Providing top quality farm products has always been of utmost importance to us, and we know it’s what keeps our customers coming back year after year. Here’s the point: we are offering replacements on cucumber plants that were purchased from us. Please contact us via phone or email, or see us at market this coming Thursday or Saturday if you bought cucumbers from us last weekend. Please bring us your dead plants as proof of purchase.
And now, we’ll expand: We had a great day at market on Saturday; we can’t thank you all of you enough for your support! The bummer was on Sunday morning when we were watering all of our plants, both in the greenhouse and the ones that were in various stages of “hardening off” outside the greenhouse. The cucumbers looked terrible, particularly the Marketmore varieties. Even the ones in the greenhouse were wilting, although their soil was adequately moist.
We used fresh, new crop seed, new planting media, watered and protected the plants from temperature extremes, and it didn’t frost…so what could be wrong, we wondered. This is a first for us. Jamie did some research and found that many farmers and gardeners have experienced similar damage this season. We believe that the low, (although not freezing) temperatures, paired with enduring high winds desiccated (dried out) the plants more quickly than they were able to recover from via soil moisture.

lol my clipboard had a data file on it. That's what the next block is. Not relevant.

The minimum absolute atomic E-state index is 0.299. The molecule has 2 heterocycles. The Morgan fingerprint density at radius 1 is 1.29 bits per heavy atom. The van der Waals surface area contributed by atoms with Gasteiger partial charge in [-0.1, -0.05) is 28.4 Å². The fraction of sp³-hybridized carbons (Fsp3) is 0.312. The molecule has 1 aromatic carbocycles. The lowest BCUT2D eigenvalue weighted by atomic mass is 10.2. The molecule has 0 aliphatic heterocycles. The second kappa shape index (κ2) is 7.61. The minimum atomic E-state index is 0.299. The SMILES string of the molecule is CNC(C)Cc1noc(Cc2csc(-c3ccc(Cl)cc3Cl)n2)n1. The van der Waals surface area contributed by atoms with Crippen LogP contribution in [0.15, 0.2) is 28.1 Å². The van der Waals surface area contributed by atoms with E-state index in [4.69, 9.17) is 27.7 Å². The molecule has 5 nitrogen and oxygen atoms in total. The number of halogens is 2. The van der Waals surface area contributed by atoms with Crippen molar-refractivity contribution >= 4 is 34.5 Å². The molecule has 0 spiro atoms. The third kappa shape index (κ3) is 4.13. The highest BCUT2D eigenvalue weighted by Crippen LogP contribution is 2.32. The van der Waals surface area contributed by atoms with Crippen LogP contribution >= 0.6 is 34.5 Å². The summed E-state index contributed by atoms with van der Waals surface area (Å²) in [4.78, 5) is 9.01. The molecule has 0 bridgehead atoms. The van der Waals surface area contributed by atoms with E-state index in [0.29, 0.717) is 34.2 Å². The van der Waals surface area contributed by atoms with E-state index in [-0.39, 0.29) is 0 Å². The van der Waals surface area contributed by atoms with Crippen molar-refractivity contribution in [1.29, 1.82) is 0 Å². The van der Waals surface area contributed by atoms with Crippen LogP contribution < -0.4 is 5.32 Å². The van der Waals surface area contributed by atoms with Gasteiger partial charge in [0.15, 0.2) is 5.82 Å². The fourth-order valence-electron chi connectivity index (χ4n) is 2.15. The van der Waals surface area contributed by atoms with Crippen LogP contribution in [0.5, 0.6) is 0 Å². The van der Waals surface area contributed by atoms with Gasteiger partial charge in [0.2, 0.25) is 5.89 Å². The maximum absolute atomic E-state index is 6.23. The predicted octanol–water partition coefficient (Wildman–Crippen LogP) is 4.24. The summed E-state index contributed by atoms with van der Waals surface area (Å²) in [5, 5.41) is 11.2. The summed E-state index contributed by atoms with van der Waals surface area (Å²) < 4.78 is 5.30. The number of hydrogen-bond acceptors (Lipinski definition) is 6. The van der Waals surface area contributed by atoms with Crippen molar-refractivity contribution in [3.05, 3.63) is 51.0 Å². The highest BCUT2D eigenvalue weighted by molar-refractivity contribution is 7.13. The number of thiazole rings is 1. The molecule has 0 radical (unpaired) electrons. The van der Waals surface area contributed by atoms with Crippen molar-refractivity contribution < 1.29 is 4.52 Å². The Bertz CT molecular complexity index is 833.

The cucumbers were hit hard, and the sweet basil didn’t fare well either. Sweet corn seedlings, as well as the thousands of acres of corn planted in the communities around our farm were also affected by these drying winds. Some tomatoes varieties appear to have been slightly damaged, but others appear unaffected; we expect that they will recover quickly. These plants have all displayed the same damage characteristics: patches of very light colored foliage.
We hope that you understand that farming – and gardening – are often affected by circumstances beyond our control. We do our absolute best to provide top quality products. Thank you for your continued support.
Jamie and Maggie
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